ORONO, Maine — School choice, the ownership of school property and potential cost savings were among the school consolidation issues raised by residents Thursday evening during a public forum sponsored by the Riverside Regionalization Planning Committee.
About 25 people and seven committee members attended the meeting, which fell about three weeks before the Tuesday, Jan. 27, vote on school consolidation. Under the plan, Orono, Veazie and Glenburn schools would consolidate into one regional school unit.
Students in Veazie and Glenburn would retain school choice, which allows high school students in towns without high schools to attend the school of their choice. Orono residents must attend Orono High School, as do some Veazie and Glenburn residents. Others from Veazie and Glenburn opt to attend schools such as Bangor High School and John Bapst High School, which is a private school in Bangor.
In the case of schools with higher tuition than the state average, the sending town pays the difference. Several Orono residents wondered who would pay the difference in tuition — if the consolidation plan passes — for students who opt for more expensive schools.
RPC member Gavin Batchelder, a Veazie School Committee member, said in the plan the RSU would pay the tuition difference, and the RSU then would bill the sending town. He used the example of two people out to a pizza lunch. If one day, Batchelder said, each person orders $5 worth of food on a $10 bill, they each pay $5. But if the next day one person decides he wants an extra $1 item on his pizza, he pays $6 instead of $5.
“It’s a silly example, but to break it down that’s really the way the money thing works,” Batchelder said. “You pay the money in, you pay the money out.”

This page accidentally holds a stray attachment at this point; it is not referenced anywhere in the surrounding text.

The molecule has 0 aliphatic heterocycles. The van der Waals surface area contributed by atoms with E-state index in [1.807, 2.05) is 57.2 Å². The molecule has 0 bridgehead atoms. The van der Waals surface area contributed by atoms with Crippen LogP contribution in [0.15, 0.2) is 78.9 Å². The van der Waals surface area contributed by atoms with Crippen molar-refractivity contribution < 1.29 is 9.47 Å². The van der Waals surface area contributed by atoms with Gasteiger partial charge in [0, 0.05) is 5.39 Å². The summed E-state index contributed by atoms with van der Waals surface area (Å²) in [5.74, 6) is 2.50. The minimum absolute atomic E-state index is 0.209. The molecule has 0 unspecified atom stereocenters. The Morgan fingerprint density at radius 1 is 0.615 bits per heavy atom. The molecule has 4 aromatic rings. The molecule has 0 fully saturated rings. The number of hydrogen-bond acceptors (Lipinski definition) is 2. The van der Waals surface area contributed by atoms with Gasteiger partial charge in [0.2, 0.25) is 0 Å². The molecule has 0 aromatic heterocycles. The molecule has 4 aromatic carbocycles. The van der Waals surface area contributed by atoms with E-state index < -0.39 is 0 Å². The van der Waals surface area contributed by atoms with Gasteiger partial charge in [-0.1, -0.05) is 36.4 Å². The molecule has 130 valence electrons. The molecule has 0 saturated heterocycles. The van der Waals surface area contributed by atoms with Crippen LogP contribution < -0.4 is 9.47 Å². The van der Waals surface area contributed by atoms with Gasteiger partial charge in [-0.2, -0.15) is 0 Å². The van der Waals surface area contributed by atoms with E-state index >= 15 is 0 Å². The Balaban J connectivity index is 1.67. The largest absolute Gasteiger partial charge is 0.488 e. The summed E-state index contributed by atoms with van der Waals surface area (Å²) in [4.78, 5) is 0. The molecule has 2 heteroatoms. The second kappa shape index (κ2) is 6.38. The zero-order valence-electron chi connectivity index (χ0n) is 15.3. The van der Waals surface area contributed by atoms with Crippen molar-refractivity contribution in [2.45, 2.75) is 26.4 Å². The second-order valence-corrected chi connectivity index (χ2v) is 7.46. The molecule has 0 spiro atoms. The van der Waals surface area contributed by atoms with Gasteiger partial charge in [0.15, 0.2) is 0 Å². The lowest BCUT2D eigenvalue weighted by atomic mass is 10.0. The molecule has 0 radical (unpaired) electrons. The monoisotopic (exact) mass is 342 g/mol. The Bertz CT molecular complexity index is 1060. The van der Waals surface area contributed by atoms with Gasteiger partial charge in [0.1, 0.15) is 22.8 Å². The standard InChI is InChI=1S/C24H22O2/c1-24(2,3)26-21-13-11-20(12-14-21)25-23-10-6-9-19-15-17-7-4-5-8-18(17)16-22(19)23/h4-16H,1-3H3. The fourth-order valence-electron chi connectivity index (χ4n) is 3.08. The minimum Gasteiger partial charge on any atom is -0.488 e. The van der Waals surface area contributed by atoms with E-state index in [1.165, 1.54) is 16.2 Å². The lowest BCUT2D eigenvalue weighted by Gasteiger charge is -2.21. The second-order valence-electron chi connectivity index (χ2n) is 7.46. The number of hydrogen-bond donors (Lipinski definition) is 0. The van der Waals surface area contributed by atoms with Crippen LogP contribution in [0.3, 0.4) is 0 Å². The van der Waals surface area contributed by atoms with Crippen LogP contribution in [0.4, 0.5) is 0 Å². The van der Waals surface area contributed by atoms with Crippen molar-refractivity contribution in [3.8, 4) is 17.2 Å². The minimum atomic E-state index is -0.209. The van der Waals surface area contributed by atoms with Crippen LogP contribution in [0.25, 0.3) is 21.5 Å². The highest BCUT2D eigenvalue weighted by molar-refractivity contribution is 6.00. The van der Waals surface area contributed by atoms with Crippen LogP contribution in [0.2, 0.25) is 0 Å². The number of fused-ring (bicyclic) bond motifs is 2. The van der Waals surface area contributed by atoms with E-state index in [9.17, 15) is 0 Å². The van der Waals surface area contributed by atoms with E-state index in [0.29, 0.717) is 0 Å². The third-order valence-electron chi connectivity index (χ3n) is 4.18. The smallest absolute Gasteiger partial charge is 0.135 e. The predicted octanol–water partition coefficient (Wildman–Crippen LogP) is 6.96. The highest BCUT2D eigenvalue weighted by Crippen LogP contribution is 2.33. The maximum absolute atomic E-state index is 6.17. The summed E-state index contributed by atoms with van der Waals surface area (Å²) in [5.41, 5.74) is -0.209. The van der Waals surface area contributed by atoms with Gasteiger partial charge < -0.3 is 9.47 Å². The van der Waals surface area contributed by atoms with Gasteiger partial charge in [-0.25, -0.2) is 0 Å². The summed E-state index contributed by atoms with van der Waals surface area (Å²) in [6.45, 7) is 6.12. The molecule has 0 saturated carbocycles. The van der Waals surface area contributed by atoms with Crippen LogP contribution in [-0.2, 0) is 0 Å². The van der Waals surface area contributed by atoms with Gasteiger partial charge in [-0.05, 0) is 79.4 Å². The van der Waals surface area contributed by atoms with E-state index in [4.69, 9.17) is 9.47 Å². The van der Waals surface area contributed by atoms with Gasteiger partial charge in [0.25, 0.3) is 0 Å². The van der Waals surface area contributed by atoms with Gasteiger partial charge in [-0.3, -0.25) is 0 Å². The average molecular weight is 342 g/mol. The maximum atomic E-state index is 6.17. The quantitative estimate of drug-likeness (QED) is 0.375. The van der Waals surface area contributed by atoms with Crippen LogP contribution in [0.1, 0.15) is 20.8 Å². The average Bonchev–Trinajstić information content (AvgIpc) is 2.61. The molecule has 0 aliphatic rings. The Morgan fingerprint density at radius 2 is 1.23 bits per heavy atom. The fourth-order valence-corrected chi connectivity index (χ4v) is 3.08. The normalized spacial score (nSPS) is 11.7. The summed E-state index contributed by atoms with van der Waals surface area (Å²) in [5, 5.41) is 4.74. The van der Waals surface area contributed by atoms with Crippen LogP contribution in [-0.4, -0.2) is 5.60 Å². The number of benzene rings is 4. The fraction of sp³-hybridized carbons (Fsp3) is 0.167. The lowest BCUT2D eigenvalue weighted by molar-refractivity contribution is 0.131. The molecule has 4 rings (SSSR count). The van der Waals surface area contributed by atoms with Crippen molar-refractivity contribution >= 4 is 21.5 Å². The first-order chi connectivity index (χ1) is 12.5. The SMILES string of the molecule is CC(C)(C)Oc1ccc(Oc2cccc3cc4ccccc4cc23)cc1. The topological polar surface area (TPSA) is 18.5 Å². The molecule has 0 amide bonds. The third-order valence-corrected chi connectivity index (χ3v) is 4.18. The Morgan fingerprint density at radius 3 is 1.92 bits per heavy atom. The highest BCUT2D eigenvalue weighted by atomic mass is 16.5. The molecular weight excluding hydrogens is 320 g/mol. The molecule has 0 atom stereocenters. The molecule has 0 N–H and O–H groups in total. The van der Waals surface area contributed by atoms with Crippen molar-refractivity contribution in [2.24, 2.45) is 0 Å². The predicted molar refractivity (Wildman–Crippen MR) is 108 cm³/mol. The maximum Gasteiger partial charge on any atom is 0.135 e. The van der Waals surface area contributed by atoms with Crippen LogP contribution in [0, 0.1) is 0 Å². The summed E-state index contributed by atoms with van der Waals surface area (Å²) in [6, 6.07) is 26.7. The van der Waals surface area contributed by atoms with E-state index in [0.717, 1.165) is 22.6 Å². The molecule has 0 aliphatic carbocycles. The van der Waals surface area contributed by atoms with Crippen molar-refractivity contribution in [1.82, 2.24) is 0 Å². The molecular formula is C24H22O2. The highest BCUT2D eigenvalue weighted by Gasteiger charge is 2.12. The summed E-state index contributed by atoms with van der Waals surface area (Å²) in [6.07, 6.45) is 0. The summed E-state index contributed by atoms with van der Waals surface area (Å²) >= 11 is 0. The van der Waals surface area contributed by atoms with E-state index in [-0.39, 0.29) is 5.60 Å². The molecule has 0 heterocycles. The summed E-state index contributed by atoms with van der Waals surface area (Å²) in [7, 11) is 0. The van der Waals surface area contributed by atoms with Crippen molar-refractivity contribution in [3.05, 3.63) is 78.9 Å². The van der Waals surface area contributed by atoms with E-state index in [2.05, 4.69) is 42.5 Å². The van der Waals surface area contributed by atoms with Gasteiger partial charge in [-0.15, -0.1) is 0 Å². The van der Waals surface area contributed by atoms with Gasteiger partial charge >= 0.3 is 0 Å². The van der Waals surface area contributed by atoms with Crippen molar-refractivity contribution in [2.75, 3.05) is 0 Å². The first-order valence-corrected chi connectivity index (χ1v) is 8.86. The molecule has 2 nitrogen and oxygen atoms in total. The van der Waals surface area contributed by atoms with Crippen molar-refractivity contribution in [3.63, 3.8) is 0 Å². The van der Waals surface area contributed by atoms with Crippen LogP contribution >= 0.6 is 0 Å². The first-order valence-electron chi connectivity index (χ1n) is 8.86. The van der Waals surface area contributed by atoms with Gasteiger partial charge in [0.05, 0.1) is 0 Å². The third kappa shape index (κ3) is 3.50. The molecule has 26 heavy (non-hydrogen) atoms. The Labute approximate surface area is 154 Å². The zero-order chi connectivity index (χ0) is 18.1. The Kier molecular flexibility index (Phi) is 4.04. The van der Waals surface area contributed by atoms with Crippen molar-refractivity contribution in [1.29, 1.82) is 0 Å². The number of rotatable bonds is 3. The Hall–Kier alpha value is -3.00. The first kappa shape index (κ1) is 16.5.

Orono resident Dan Lapointe said he was concerned that ownership of school property in the three towns would go to the state if the RSU were approved. Several RPC members assured Lapointe that the buildings and land would be transferred to the RSU and some areas of school property, such as a wooded area behind the Orono High athletic fields, will remain with the town.
“None of the property is being transferred to the state,” said Tom Perry, an Orono town councilor and RPC member. “It is being transferred to the new RSU. … It is not a matter of losing total control of property, it is a matter of having the organization that is responsible for using and maintaining the property having control of it.”
Fred Otto of Orono asked the committee what services would be eliminated under the plan to reach an estimated first-year savings of $85,000 for the town. Perry said the passing of the RSU would mean reduction of some positions, primarily in central administration, when the RSU moves from two superintendents’ offices to one.
To open the meeting, the planning committee made a case for the plan, including the potential cost savings of streamlining operations and avoiding the state-assessed penalty for noncompliance with an RSU plan. The fine would be $286,670.
The Riverside RPC plan was the result of 26 public committee meetings and was approved Nov. 18 by Maine Commissioner of Education Susan Gendron.
“Basically, our guiding principal throughout this entire process was to be fair and equitable to all concerned,” said Jim Bird, an Orono school committee representative to the RPC.
The Riverside committee will hold its final public meetings Jan. 14 at the Glenburn School gymnasium and Jan. 15 at the Veazie School. Both meetings will start at 7 p.m. A public hearing organized by Orono also will be held at 7:30 p.m. Jan. 12 in council chambers.
The consolidation plan is available for viewing at the Orono, Veazie and Glenburn town offices, the superintendent’s office, Orono Public Library, and online at www.orono.u87.k12.me.us/RPC/. Committee minutes are also available online.